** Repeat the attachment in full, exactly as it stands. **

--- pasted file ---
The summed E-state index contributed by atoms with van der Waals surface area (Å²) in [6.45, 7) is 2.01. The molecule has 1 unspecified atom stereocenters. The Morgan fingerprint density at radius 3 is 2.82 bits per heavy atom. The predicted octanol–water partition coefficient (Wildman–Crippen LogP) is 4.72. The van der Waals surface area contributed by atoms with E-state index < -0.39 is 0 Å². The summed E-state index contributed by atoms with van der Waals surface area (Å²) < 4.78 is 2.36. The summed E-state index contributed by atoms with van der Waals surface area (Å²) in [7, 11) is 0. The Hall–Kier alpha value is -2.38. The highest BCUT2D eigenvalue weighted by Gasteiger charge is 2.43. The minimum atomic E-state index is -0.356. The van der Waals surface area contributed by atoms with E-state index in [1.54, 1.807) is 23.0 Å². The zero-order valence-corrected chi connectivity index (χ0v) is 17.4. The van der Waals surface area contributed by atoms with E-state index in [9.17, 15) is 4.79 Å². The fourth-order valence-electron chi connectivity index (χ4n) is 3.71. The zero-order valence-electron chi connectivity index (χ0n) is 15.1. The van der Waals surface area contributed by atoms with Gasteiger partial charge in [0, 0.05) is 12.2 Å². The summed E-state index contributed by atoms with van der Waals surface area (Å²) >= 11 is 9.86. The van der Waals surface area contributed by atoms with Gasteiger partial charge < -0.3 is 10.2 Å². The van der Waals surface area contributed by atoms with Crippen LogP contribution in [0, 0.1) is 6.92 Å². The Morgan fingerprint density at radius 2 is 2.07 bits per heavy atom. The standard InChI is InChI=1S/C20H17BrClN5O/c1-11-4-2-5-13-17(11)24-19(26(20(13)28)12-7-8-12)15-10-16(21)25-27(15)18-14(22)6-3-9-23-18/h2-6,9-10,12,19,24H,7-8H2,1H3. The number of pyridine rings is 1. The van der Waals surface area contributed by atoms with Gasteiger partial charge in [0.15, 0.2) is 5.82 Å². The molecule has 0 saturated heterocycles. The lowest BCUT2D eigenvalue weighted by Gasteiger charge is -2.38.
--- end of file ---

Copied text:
The summed E-state index contributed by atoms with van der Waals surface area (Å²) in [6.45, 7) is 2.01. The molecule has 1 unspecified atom stereocenters. The Morgan fingerprint density at radius 3 is 2.82 bits per heavy atom. The predicted octanol–water partition coefficient (Wildman–Crippen LogP) is 4.72. The van der Waals surface area contributed by atoms with E-state index < -0.39 is 0 Å². The summed E-state index contributed by atoms with van der Waals surface area (Å²) < 4.78 is 2.36. The summed E-state index contributed by atoms with van der Waals surface area (Å²) in [7, 11) is 0. The Hall–Kier alpha value is -2.38. The highest BCUT2D eigenvalue weighted by Gasteiger charge is 2.43. The minimum atomic E-state index is -0.356. The van der Waals surface area contributed by atoms with E-state index in [1.54, 1.807) is 23.0 Å². The zero-order valence-corrected chi connectivity index (χ0v) is 17.4. The van der Waals surface area contributed by atoms with E-state index in [9.17, 15) is 4.79 Å². The fourth-order valence-electron chi connectivity index (χ4n) is 3.71. The zero-order valence-electron chi connectivity index (χ0n) is 15.1. The van der Waals surface area contributed by atoms with Gasteiger partial charge in [0, 0.05) is 12.2 Å². The summed E-state index contributed by atoms with van der Waals surface area (Å²) >= 11 is 9.86. The van der Waals surface area contributed by atoms with Gasteiger partial charge < -0.3 is 10.2 Å². The van der Waals surface area contributed by atoms with Crippen LogP contribution in [0, 0.1) is 6.92 Å². The Morgan fingerprint density at radius 2 is 2.07 bits per heavy atom. The standard InChI is InChI=1S/C20H17BrClN5O/c1-11-4-2-5-13-17(11)24-19(26(20(13)28)12-7-8-12)15-10-16(21)25-27(15)18-14(22)6-3-9-23-18/h2-6,9-10,12,19,24H,7-8H2,1H3. The number of pyridine rings is 1. The van der Waals surface area contributed by atoms with Gasteiger partial charge in [0.15, 0.2) is 5.82 Å². The molecule has 0 saturated heterocycles. The lowest BCUT2D eigenvalue weighted by Gasteiger charge is -2.38.